Updated: Sep 23
Constantin Papadopoulos is a freelance B2B marketing & sales consultant.
The following nine techniques/skills will improve the outcome of your negotiations. While these techniques are simple and effective, your negotiation success will come from applying them regularly. The best part of these techniques is that you can use them in your daily life. So let's dive into the first technique which will help you determine what your interests are in this negotiation. I first read about this technique in the Kremlin School of Negotiation by Igor Ryzov:
Building a polygon of interests in three steps
One - Define your interests
First, if your negotiation is only about price - you are bargaining. Go straight to point number #9 the Ackermann technique. Now if your negotiation spectrum is broader, clarifying your interests will be what will define your negotiation success. A rule of thumb is to use between five and seven interests that you have in reaching an agreement with a counterpart. Each interest is represented by a face of the polygon. The more faces your polygon has, the more flexible your position will be, and thus your ability to reach an agreement will be greater.
Two - Set the key metrics for each interest
Now that the interests have been set, there are three positions that you should determine for each of them: initial position, red line/reserved position, and mid-range position. The initial position is your best-case scenario. It is supported by facts and can be justified at any time. Your red line is your last offer. Below this threshold, the position becomes a bad position or a bad deal for you. Do not accept bad deals! Finally, the mid-range position is very helpful while seeking a concession. A best practice in setting your mid-range position is to have it closer to your red line rather than your initial position. Find out more about the rationale behind this trick in the ninth skill - the Ackermann technique.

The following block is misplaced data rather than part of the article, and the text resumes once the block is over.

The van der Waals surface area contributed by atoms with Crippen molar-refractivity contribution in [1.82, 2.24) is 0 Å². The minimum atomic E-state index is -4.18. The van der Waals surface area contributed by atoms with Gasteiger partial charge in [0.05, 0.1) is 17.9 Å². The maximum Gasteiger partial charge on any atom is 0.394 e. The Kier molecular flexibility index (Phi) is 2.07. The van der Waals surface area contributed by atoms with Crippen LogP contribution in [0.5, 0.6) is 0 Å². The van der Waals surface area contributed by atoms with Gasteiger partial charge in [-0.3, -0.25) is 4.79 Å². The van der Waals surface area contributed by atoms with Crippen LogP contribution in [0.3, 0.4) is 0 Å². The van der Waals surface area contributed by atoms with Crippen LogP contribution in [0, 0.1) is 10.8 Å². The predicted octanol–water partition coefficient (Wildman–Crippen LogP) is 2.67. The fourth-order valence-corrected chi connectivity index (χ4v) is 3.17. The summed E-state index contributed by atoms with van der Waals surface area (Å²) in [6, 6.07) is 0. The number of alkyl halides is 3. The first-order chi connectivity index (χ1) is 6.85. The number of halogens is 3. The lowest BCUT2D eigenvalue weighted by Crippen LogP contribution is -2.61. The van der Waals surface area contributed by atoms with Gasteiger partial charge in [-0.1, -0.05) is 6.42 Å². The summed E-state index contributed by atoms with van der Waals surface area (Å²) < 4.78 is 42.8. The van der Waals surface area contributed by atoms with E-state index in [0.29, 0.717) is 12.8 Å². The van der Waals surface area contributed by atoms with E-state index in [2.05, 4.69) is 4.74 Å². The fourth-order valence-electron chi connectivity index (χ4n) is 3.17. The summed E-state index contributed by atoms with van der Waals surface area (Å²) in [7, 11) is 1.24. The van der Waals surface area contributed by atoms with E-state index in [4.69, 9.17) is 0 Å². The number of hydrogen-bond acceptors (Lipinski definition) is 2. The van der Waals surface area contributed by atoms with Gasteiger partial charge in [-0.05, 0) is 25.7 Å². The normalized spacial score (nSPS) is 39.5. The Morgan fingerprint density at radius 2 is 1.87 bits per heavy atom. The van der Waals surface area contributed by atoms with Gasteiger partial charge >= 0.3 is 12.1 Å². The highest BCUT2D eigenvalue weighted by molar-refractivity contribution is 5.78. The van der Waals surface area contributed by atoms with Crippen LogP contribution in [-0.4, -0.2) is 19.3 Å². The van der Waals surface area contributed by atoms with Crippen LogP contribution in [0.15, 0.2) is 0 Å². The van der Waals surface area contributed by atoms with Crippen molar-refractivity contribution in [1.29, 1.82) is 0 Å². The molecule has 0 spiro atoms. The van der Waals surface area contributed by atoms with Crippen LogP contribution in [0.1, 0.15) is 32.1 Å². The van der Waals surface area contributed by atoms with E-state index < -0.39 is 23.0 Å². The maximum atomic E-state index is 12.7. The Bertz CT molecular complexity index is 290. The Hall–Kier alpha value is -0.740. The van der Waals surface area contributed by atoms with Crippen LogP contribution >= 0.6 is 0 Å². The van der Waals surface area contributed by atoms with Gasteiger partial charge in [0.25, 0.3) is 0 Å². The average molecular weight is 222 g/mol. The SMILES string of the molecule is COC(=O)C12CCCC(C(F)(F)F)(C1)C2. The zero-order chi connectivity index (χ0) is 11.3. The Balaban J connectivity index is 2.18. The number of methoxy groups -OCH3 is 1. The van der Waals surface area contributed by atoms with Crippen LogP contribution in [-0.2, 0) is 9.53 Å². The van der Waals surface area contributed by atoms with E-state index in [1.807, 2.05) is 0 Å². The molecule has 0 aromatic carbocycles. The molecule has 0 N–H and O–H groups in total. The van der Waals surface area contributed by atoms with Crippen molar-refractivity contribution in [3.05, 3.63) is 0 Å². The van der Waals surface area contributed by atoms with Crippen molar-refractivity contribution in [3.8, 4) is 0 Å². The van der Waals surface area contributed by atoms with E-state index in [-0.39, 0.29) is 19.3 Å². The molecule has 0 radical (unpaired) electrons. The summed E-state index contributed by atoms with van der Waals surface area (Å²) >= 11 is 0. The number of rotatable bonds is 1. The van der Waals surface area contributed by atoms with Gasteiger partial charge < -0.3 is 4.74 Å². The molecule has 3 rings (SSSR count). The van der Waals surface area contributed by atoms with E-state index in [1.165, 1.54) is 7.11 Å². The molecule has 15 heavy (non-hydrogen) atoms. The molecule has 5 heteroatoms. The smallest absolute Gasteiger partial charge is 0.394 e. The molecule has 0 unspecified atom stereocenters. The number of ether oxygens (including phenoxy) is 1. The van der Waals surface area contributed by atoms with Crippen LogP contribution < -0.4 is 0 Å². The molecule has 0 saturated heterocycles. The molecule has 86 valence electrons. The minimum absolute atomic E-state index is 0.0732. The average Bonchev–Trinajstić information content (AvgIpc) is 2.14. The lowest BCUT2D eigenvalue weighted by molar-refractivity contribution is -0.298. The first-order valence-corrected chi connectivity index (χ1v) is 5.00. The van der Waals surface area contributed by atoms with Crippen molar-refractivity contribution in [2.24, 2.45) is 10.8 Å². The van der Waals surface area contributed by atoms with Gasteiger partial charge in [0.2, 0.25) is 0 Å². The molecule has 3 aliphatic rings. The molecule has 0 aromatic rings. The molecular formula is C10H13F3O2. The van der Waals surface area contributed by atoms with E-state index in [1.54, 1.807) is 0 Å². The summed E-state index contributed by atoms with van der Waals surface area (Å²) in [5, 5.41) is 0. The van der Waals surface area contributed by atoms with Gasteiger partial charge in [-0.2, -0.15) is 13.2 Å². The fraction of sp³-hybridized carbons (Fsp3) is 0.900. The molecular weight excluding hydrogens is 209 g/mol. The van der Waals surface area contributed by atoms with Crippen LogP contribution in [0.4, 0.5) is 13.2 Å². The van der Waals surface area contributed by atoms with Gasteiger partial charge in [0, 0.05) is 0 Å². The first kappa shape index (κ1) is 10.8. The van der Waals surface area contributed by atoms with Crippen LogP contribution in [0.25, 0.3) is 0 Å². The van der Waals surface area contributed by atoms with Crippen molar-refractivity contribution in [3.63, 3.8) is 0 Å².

Three - Start high, lower in a controlled progression
Now that you have set your interests and placed all positions, you can start the negotiation. In the first round, you do not need to state all of them. But when you do, always start at the initial position. Why? This position is fact-based and justified. If the position is perceived too high by your negotiating partner, you can lower one of your position and ask for a counterpart from your partner. The impact of this technique on your negotiation will be immediately perceivable. While some of your positions will gravitate towards the mid-range or even reach the red line, you could even get out more than your initial position on certain interests. The outcome is thus simple, if you lower a position towards a red line, you will be able to receive more on other important positions.
You find here a template to help you prepare for your next negotiation training and have your polygon of interests ready.
Note that the plan here deviates slightly from the one originally recommended by Igor Ryzov.